On Monday, January 4, Yusuf Mehdi posted that “Windows 10 [is] Now Active on over 200 Million Devices” to the Windows Experience blog. This not only ups the official count for Windows 10 installations, it also changes the basis upon which Microsoft publishes such counts. The last official count that MS announced was 110 million, and it occurred on October 6, at the Windows 10 Devices Event. But this count was based on the number of copies of the OS that had been downloaded by that date, and included technical previews downloaded through the Windows Insider program, as well as upgrades to Windows 7 and 8.1, as well as new licenses issued via OEM, enterprise (volume licensing), and retail sales.
Here’s the headline from the “new count” post to the Windows Experience Blog on 1/4.
Now the basis for counting is somewhat different. The latest count is based on “active users,” which means it counts only unique instances of Windows 10 encountered as running and in use via MS telemetry. This is indeed a much more accurate and rational basis for counting, because it’s based on running instances of the OS rather than a count of downloads of that same OS (which may or may not actually be running anywhere, and may instead be sitting on a drive somewhere not yet installed or in use).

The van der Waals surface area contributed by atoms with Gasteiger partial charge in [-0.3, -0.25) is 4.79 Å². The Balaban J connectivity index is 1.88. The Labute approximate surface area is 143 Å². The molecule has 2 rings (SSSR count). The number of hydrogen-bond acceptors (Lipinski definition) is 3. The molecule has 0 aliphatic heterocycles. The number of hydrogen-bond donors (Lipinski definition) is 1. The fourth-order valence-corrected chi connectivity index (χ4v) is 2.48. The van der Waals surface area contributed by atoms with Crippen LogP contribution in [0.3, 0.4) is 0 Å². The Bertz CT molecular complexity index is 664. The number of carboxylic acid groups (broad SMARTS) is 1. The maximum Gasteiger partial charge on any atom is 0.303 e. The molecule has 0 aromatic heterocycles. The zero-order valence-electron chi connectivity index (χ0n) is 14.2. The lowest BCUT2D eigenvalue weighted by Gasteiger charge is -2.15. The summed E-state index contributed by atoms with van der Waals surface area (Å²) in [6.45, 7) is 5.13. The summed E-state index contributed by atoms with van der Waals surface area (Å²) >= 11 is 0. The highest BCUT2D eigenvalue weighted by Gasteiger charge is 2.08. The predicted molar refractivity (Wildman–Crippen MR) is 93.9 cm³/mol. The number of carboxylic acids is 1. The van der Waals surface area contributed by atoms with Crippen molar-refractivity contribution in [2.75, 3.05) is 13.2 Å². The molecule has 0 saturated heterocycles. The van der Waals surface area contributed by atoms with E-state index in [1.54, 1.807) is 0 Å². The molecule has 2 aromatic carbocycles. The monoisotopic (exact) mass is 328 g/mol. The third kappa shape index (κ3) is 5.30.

In the same blog post, Mehdi also shared some other interesting usage and uptake statistics about Windows 10, including the following items (summarized from that content, see original for his precise wording):
- More than 40% of new Windows 10 devices have become active since Black Friday (11/27/2015).
- According to MS, Win10 is “on the fastest growth trajectory of Windows … ever” and is at 140% of Windows 7 and 400% of Windows 8 at the same point in time (3 months) after RTM.
- Customers are showing an increasing preference for Win10 on the PCs they’re buying.
- Enterprise and education customers are also starting to get involved with Win10, with 22 million devices running Win10 among enterprise and education customers, and 76% of enterprises now actively piloting Win10 deployments.
According to other sources (Neowin) this latest number also includes some 30 million Xbox One consoles, now also running Windows 10 since a major update in late November 2015. I wish the company had provided more information to understand the faster uptake claims for Windows 10 vis-à-vis Windows 7 and 8 as well. Other sources (PCWorld) have recently reported that Windows 10 uptake has fallen behind that for Windows 7 at about five months past RTM, based on reported usage statistics from NetApplications. However, given the new basis for Microsoft’s counts on telemetry pick-ups, the company may very well have an effective counter to such numbers, though the inclusion of Xbox One consoles makes the whole thing somewhat tricky. This should be an interesting development to follow throughout 2016 — especially in light of Mark Twain’s famous epigram (“There are three kinds of lies: lies, damn lies, and statistics”).